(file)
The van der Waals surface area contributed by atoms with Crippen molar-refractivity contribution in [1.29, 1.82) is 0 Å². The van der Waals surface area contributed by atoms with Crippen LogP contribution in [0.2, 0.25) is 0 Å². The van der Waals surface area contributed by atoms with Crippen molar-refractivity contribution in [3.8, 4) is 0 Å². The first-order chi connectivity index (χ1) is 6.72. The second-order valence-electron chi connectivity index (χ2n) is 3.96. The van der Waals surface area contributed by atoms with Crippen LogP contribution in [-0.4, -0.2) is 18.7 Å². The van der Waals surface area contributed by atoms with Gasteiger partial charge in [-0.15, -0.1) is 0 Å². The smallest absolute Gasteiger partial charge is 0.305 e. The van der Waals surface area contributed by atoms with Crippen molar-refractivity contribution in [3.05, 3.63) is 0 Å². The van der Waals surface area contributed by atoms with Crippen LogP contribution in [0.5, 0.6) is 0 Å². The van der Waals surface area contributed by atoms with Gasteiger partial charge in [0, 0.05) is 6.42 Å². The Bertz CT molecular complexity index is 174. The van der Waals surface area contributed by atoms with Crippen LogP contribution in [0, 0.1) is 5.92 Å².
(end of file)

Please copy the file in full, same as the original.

The van der Waals surface area contributed by atoms with Crippen molar-refractivity contribution in [1.29, 1.82) is 0 Å². The van der Waals surface area contributed by atoms with Crippen LogP contribution in [0.2, 0.25) is 0 Å². The van der Waals surface area contributed by atoms with Crippen molar-refractivity contribution in [3.8, 4) is 0 Å². The first-order chi connectivity index (χ1) is 6.72. The second-order valence-electron chi connectivity index (χ2n) is 3.96. The van der Waals surface area contributed by atoms with Crippen LogP contribution in [-0.4, -0.2) is 18.7 Å². The van der Waals surface area contributed by atoms with Gasteiger partial charge in [-0.15, -0.1) is 0 Å². The smallest absolute Gasteiger partial charge is 0.305 e. The van der Waals surface area contributed by atoms with Crippen molar-refractivity contribution in [3.05, 3.63) is 0 Å². The van der Waals surface area contributed by atoms with Crippen LogP contribution in [0.5, 0.6) is 0 Å². The van der Waals surface area contributed by atoms with Gasteiger partial charge in [0, 0.05) is 6.42 Å². The Bertz CT molecular complexity index is 174. The van der Waals surface area contributed by atoms with Crippen LogP contribution in [0, 0.1) is 5.92 Å².